I need some advice on a choc mud cake with white choc ganache (wedding cake). It's one tier, 11" and will only be iced with the white choc ganache, and then have fondant shells as decorations. My questions are:
1. Should I leave the ganached cake in the fridge until pick up?
2. Will the fondant shells soften if I put them on and then put the entire cake in the fridge?
3. I'm making sand out of icing and biscuits, can I put all that in the fridge as part of the cake as well?
4. I will be putting it in a cake box for transport but it is being frive an hour away from my house - will it be OK in the car (will tell them to use airconditioning) and can I tell them to put it in the fridge until it's needed at the reception venue (it's a very casual wedding at a cafe).
My plan is to assemble the cake the night before and then store it in the fridge until pick up (I don't want the ganache to soften).
I would appreciate any help as this is my first ganache only cake and wedding cake. I have searched the forum as well.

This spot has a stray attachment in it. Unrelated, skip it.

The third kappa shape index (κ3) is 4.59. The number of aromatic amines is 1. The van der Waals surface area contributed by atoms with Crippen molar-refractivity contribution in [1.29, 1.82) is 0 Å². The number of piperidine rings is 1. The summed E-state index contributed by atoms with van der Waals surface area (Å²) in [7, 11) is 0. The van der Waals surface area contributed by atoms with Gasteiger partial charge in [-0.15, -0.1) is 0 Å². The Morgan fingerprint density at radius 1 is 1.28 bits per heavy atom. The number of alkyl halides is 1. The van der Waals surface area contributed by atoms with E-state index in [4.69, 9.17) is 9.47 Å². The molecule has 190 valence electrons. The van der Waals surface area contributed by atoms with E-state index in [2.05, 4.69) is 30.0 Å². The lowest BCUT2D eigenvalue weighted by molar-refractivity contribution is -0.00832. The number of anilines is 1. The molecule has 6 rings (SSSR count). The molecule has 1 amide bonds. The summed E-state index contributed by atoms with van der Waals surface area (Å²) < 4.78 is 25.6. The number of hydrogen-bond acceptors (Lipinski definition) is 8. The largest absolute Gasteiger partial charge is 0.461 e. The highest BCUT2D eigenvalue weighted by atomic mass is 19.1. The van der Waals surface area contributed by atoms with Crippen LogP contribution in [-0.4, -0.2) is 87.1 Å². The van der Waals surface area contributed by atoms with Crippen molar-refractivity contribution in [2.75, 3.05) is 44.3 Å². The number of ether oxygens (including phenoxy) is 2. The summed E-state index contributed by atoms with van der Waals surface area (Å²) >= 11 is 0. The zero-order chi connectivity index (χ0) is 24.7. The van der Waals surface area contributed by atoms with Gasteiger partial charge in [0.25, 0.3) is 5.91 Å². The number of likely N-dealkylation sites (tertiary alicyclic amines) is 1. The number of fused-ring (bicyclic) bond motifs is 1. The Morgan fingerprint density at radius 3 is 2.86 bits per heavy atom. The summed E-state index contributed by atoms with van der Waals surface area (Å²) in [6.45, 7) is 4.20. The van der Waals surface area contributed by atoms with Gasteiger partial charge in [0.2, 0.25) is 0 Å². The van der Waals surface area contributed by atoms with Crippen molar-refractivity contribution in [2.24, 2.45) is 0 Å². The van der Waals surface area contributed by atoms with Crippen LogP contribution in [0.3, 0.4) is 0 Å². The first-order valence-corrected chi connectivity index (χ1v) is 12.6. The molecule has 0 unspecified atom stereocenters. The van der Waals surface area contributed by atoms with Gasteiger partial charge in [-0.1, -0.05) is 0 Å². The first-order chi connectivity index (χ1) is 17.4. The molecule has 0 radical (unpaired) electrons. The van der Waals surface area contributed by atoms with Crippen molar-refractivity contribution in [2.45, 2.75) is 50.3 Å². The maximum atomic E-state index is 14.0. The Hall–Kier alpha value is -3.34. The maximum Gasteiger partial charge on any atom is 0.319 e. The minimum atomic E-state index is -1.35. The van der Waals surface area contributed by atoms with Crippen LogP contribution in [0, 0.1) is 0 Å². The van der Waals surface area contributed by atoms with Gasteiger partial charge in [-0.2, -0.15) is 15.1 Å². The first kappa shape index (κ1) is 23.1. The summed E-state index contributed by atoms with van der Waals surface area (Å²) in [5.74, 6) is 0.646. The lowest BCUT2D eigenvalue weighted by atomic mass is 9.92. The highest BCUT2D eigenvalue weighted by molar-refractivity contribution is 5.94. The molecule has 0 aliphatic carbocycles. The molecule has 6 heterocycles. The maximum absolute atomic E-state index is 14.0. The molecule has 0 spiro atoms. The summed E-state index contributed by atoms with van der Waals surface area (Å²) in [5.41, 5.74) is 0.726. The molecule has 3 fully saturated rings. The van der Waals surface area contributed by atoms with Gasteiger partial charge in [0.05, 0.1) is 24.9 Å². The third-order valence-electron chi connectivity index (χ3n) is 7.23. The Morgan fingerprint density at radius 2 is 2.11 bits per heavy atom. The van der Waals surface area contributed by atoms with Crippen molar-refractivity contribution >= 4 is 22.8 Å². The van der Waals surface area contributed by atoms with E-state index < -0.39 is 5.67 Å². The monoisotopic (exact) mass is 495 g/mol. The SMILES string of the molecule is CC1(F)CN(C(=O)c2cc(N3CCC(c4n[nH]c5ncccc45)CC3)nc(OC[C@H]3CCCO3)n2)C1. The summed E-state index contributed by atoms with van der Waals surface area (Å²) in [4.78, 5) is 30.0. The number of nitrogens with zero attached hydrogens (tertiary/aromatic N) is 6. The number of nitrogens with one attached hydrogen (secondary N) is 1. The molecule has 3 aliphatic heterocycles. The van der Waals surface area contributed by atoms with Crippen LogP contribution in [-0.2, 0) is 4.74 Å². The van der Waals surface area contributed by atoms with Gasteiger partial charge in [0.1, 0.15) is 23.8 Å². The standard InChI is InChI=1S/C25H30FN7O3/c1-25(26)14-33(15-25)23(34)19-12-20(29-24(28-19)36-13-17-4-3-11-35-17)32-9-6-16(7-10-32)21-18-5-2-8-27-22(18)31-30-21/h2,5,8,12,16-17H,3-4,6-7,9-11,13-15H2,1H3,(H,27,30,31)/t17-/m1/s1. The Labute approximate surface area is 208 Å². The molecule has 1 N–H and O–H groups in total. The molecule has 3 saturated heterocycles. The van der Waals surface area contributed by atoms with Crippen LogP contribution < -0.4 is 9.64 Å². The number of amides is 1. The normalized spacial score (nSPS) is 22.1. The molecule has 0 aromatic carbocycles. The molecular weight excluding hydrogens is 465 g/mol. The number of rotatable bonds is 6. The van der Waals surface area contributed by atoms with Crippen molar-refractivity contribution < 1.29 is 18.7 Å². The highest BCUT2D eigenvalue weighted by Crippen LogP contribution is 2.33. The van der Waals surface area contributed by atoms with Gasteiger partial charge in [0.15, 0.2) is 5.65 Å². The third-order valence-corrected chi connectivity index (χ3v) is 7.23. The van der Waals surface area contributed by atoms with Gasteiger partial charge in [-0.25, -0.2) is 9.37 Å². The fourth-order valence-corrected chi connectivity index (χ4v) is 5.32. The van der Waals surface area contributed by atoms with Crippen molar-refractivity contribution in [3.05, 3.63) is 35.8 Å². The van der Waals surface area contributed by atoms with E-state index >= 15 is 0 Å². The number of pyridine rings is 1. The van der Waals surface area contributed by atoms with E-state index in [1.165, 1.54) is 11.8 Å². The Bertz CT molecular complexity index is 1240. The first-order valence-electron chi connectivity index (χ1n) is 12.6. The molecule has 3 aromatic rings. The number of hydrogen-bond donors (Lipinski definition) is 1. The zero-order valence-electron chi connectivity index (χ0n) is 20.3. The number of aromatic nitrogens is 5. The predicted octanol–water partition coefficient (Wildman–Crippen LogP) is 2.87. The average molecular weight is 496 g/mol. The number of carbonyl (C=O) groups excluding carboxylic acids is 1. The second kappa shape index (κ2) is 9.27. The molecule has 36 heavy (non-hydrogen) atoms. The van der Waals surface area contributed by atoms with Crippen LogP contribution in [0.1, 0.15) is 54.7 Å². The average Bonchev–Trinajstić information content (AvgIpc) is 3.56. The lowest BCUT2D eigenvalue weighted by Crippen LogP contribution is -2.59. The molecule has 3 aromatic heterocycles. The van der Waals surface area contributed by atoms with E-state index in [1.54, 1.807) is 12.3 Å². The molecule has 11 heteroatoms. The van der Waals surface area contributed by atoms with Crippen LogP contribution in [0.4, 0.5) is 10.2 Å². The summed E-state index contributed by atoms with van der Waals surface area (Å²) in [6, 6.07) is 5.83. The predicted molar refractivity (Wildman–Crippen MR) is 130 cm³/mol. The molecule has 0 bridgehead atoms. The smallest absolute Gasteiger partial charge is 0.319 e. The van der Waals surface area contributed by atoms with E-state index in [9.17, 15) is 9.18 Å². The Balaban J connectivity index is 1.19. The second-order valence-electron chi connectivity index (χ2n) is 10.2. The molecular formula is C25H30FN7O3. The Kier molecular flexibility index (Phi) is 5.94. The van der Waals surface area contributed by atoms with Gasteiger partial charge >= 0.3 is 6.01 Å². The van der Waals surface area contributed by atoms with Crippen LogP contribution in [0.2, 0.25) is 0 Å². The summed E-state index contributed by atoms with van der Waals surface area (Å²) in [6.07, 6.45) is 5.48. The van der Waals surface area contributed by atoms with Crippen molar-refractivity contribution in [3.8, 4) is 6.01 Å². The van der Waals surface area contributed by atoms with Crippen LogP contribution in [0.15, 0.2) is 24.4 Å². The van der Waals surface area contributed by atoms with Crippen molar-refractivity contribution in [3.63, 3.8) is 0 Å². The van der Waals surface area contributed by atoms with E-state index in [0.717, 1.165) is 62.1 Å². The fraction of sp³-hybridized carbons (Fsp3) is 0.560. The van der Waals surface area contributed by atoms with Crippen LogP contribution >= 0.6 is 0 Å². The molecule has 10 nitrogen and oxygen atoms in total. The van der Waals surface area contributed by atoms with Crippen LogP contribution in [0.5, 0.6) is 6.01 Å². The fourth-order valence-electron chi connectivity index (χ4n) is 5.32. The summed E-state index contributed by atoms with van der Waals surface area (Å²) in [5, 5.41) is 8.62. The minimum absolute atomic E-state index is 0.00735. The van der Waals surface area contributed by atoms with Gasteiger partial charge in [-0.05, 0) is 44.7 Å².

Thank you in advance.
I would think that it would be best not to refrigerate it. If you do put it in the fridge it is likely to sweat, and if there's no other decorations sweating would be pretty obvious. Also make sure it's not frozen when you put the ganache on, or you still might get sweating. I would just keep it in a cool place if possible. Good luck!
Hi keiza07! I've only done 2 ganached cakes but I hope this will help. I'm assuming you're not covering the whole cake with fondant. I love ganache because you can use it so many ways and play with the consistency.
1. I suggest refrigerate the cake.
2. I refrigerate my fondant-covered ganache frosted cakes so I guess there won't be any problem for the shells if you decide to assemble and refrigerate the whole thing. But I think this also depends on the temperature of your fridge. Just take extra care that you don't touch the shells once the cake's out so you don't have problems if they sweat.
3. No problem with refrigerating sand biscuits, as long as they're not going to soak on anything.
4. Check the weather! I know there's no way we can really predict this one, but the ganache on my cake last weekend softened underneath the fondant because I underestimated the weather and it turned out to be a hooot day. White chocolate melts faster.
I suggest refrigerate the cake, make the fondant shells and leave them out, and then just assemble before pick up. If you don't have time, assemble and refrigerate everything, and if you can, do the biscuits last if they'll be on the ganache. There's still a lot of debate on refrigerating fondant, and since it's just going to be the shell decorations anyway, you have little to worry about.